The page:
Thursday, April 29, 2010

Robin Yount: 1.21 Gigawatts of Card

Great Scott!!!
Not too long ago, I spied a Yount card that was more of a "must-have" than just about any other I have seen in years. The price was often too high, but my patience paid off, and now it is mine.

2009 Donruss Elite Extra Edition Back to the Future AUTO #35 (21/49)

I believe that this is the youngest we have ever seen Robin on a baseball card. He's in his Taft High School uniform, but he looks all of nine years old. Okay, maybe not that youthful, but it's a far cry from even his 1975 rookie look.

It should come as no surprise that, like early photos of Robin Yount, information about his early life is hard to come by. The Yount Amalgamated Trust Group, LLC, is notoriously secretive about his formative years, especially his adolescence, lest a template for the creation of a baseball god fall into the wrong hands. Despite the gag orders, the red tape, the army of lawyers, and the threats of lawsuits, I am now ready to release the Top Ten Little Known Facts About Yount's High School Years.

10. Scored perfect 1600 on SAT; Results eventually rendered null and void when it is revealed Mr. Yount used a No. 2.5 pencil.

9. Pitched and caught both games of a JV doubleheader, tying his own record.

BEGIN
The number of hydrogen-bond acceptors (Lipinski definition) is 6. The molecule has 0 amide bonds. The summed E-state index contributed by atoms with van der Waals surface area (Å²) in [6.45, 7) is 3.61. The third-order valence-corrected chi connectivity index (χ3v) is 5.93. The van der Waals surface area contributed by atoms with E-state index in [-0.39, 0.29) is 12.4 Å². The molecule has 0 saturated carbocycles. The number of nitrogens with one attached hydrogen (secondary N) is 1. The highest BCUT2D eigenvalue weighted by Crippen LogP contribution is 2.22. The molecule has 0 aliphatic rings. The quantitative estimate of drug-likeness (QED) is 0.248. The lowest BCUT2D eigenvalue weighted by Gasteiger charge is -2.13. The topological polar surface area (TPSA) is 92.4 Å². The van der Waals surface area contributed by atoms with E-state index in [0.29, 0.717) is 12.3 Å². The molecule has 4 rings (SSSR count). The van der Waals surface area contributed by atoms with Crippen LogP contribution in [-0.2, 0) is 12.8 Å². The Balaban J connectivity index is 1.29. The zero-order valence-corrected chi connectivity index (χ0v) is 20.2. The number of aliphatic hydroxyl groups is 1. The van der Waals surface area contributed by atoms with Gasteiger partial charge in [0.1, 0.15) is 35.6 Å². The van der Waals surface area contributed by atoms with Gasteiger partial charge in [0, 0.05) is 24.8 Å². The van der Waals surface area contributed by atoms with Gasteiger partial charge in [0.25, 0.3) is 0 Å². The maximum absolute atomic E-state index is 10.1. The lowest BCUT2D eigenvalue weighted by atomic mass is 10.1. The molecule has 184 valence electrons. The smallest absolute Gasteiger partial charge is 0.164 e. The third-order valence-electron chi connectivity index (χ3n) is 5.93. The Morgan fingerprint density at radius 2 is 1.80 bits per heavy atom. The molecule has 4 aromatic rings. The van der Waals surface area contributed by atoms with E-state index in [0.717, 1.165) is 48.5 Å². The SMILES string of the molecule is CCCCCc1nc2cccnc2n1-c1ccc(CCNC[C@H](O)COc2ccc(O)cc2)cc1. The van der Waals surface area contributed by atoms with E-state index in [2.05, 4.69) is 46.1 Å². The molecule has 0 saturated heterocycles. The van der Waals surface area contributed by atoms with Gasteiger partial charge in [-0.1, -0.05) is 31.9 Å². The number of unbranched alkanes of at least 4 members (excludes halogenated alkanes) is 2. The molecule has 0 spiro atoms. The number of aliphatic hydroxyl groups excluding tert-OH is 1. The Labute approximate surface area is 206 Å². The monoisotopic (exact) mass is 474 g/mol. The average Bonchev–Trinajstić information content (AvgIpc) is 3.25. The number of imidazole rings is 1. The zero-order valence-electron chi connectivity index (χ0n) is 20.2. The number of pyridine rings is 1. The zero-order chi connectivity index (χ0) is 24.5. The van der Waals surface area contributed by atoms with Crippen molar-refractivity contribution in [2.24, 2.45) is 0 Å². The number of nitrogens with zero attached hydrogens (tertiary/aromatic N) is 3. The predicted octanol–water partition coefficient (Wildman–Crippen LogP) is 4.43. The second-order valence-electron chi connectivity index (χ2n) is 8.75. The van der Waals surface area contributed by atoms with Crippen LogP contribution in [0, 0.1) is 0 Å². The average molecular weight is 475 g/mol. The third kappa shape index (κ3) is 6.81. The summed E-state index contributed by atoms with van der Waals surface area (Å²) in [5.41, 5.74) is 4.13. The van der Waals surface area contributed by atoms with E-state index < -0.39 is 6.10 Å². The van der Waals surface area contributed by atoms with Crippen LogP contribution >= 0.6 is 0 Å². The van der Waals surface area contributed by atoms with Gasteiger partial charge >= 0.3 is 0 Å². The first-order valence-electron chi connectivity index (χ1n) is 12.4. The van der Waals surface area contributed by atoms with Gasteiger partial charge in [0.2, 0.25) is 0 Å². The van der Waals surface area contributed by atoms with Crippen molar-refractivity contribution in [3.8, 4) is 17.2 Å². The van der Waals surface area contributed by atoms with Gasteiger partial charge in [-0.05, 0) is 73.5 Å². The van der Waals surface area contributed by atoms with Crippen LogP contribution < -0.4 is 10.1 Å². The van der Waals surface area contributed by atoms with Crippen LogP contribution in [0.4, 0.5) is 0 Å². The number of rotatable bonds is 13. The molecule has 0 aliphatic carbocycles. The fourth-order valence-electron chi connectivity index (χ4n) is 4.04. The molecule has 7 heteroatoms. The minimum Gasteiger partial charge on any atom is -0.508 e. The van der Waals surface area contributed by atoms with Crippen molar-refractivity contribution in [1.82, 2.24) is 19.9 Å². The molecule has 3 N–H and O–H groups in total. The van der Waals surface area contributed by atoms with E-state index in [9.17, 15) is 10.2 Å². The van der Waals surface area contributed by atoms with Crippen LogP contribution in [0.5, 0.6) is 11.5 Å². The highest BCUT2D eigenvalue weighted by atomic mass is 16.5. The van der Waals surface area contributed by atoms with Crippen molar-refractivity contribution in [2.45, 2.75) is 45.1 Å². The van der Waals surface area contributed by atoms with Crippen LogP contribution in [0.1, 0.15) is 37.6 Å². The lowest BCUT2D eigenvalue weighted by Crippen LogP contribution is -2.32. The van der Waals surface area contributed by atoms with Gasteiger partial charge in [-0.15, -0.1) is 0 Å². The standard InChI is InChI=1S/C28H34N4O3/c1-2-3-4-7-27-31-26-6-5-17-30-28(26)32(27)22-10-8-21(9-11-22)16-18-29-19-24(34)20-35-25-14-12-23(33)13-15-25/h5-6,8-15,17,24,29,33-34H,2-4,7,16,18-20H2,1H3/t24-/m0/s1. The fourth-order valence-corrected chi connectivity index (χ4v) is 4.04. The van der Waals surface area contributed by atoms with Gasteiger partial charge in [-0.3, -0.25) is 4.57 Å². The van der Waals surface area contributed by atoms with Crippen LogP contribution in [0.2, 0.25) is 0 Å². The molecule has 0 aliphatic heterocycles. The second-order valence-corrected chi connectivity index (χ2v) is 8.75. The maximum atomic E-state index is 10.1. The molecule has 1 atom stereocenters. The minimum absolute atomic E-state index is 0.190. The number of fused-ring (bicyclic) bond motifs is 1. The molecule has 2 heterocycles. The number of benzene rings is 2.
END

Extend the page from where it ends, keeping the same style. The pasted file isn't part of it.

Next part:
8. Skipped third hour biology to smoke cigarette with friend; Subsequently coughed for the first time ever, did not enjoy it, then exhaled smoke back through filter to reconstruct a fully unsmoked cigarette.

7. Teamed with cafeteria staff to develop healthier, tastier school lunch.

6. Passed over for lead role in "Fiddler on the Roof"; Proved to be an unreliable understudy.

5. Took three girls to same prom, unbeknownst to any of them; Sealed the deal with two of the three.

4. Wrote one heck of a term paper on Chinua Achebe's Things Fall Apart.

3. Flunked gym.

2. Changed team bus flat tire on baseball road trip; Billed bus company $11.27 for services rendered.

1. Elected Prom King. And Prince. And Queen. Triple Crown!

Wednesday, April 28, 2010

Cards in Cinema: Iron Eagle Edition

To preface things, I must fully disclose that this was going to be a post about the baseball cards visible in Pedro Cerrano's locker in the film Major League. However, while doing my research I found that Tribe Cards beat me to it by more than a month.

Fear not, readers, I do have a backup plan for today, a little piece of cards in cinema that I don't think has been explored yet. I'm straddling a tenuous line between pride and shame to admit this, but I was huddled in a blanket last night, taking in the movie Iron Eagle. Yes, Iron Eagle, from 1986. I am of the age that I can remember that one of my friend's birthday parties consisted of an in-theatre viewing of Aces: Iron Eagle III, yet I have never seen the original. Thanks to the wonders of digital video recording, I have sent in my R.S.V.P. to a party that started 24 years ago.